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Gilbert Ryle – An Oxford man who advocated “ordinary language”

Gilbert Ryle (1900-76) was an English philosopher who taught at Oxford from 1945-68. He edited the journal Mind from 1947-71. Embed from Getty Images Ryle and others like G. E. Moore developed the idea, forwarded by Wittgenstein, that philosophy is … Continue reading


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Sanskrit – Does God have a special language?

Sanskrit (samskrta = cultured, perfected, in contrast to prakrta = uncultured, popular) is the sacred, ancient language of Hinduism. One school of thought believes that an early form of Sanskrit originated with Aryan invaders and their Vedic hymns around 2,000 … Continue reading


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Pali – Language of the ancient Buddhists

The President of India, Shri Pranab Mukherjee, presenting the Presidential Award to the Scholars of Sanskrit, Arabic, Persian & Pali/Prakrit & Mahrshi Badrayan Vyas Samman for the year 2014 at Rashtrapati Bhavan. Pali is an ancient language derived from Sanskrit, used … Continue reading


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Postmodernism – Not necessarily absurd or without wings

The term postmodernism became popular in the 1970s and 80s but has roots reaching back through the centuries. Social theorists usually try to define concepts through a key set of ideas and parameters. Postmodernism challenges conventional perceptions of “the definition” … Continue reading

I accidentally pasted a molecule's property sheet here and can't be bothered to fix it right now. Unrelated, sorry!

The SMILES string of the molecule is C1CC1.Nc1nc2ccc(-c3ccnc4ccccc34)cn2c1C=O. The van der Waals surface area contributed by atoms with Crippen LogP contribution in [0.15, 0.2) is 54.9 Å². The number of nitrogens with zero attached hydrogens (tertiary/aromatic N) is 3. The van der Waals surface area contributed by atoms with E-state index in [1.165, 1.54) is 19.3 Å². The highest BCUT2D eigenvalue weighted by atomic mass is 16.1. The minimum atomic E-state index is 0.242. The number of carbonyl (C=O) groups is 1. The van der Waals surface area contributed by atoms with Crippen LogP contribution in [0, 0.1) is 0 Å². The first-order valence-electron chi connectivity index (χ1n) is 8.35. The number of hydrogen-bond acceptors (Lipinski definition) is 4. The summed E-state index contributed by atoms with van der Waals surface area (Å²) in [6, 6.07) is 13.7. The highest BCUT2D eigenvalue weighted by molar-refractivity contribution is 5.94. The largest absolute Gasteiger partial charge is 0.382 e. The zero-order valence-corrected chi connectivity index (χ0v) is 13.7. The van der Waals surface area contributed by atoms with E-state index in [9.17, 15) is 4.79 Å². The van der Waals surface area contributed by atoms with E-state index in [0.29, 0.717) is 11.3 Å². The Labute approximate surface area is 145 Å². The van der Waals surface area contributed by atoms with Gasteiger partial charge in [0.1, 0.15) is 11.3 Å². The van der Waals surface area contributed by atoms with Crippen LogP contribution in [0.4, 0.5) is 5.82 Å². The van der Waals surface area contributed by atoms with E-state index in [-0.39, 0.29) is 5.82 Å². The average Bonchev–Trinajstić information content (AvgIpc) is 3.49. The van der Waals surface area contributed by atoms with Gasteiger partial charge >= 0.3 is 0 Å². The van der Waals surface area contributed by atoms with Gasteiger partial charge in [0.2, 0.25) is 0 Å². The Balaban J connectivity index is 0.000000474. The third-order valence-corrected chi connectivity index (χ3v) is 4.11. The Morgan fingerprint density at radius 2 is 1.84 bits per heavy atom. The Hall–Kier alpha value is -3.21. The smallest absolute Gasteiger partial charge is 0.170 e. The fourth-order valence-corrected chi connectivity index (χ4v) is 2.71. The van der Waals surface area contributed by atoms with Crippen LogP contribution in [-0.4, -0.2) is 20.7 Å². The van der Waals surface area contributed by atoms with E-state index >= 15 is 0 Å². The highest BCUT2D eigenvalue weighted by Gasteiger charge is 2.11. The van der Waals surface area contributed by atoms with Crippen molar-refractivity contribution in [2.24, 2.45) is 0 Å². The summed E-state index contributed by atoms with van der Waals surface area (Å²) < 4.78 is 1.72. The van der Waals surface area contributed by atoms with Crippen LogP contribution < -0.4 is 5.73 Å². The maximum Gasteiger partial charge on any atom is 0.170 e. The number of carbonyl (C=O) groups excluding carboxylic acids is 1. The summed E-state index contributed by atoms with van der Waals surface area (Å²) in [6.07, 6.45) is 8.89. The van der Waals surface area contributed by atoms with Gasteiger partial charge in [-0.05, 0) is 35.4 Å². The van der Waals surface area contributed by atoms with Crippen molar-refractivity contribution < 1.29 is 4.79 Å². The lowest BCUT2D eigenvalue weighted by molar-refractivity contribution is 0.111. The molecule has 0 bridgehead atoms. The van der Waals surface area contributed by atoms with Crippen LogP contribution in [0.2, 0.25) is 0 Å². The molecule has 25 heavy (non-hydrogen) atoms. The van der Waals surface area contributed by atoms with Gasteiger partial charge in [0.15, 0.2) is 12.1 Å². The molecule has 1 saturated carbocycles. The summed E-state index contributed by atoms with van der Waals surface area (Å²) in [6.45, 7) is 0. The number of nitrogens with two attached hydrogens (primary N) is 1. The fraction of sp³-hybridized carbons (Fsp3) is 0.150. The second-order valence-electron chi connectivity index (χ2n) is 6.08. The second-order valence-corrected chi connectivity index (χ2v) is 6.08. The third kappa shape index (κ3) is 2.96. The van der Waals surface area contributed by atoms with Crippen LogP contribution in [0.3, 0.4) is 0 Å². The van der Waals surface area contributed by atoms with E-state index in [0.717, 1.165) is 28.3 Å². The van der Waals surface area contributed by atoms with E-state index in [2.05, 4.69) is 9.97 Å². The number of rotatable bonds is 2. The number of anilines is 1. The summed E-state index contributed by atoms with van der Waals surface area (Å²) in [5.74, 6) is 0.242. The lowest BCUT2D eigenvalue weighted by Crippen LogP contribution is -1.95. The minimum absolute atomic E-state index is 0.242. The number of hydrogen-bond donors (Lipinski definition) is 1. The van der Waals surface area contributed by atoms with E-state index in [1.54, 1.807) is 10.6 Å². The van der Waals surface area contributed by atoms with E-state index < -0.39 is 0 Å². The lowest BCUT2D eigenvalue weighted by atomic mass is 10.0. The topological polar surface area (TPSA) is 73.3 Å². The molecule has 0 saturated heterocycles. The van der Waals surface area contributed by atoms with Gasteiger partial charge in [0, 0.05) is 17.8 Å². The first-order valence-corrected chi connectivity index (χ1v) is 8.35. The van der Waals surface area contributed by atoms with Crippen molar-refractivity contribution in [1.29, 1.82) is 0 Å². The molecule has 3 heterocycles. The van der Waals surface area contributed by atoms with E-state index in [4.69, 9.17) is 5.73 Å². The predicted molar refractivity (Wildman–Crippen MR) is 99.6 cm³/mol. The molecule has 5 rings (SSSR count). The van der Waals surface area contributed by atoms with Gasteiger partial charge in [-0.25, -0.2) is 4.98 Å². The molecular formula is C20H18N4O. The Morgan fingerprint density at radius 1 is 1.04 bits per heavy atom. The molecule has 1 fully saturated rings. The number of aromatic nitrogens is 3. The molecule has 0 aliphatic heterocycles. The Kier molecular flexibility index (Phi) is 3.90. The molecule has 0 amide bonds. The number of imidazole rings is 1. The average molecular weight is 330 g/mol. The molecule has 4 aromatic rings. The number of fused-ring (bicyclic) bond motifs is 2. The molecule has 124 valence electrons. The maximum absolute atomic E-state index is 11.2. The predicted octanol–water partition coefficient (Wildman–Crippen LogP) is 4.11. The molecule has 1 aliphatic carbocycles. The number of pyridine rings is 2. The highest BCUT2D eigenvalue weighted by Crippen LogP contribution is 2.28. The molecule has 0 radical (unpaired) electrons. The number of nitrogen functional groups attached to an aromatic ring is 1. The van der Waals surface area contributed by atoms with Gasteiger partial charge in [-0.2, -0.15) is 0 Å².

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Peter, Paul and Women – Another look at the Early Church

Among Christians, St. Peter is often compared to St. Paul. Peter is seen as the rule man. Paul, the innovator. Together, they are usually cited as the two most important early Christians after Jesus Christ, himself. Women in Early Christianity Feminists … Continue reading


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Wave-Particle Duality – Micro concept with macro implications

The wave-particle duality refers to a contradiction that arises when we try to understand the nature of light. Light can be either a wave (energy) or particle (matter), depending on the way we observe and interpret it. Some even try … Continue reading


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Willard Quine – My unapologetic simplification

Willard Quine (1908-2000) was an influential American mathematician and philosopher who rejected Kant’s analytic-synthetic distinction¹ and advocated a form of holism. Quine argues that empiricism contains “two dogmas.” One dogma is the distinction made between intellectual constructs and facts. The … Continue reading


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Quiddity – What is?

Embed from Getty Images Quiddity (Latin: quidditas = whatness) is a medieval scholastic term referring a thing’s essence (primary substance) in contrast to its observable form (secondary substance). This kind of distinction goes back to Plato and plays an important … Continue reading


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The Runes – Another window into beliefs about the sacred and profane

Runes are the characters of different Germanic languages dating from 150 CE.¹ The characters gradually took on divinatory and mystical significance as they spread from southern Europe to Britain and Scandinavia. They were replaced by the Latin alphabet when runic cultures converted … Continue reading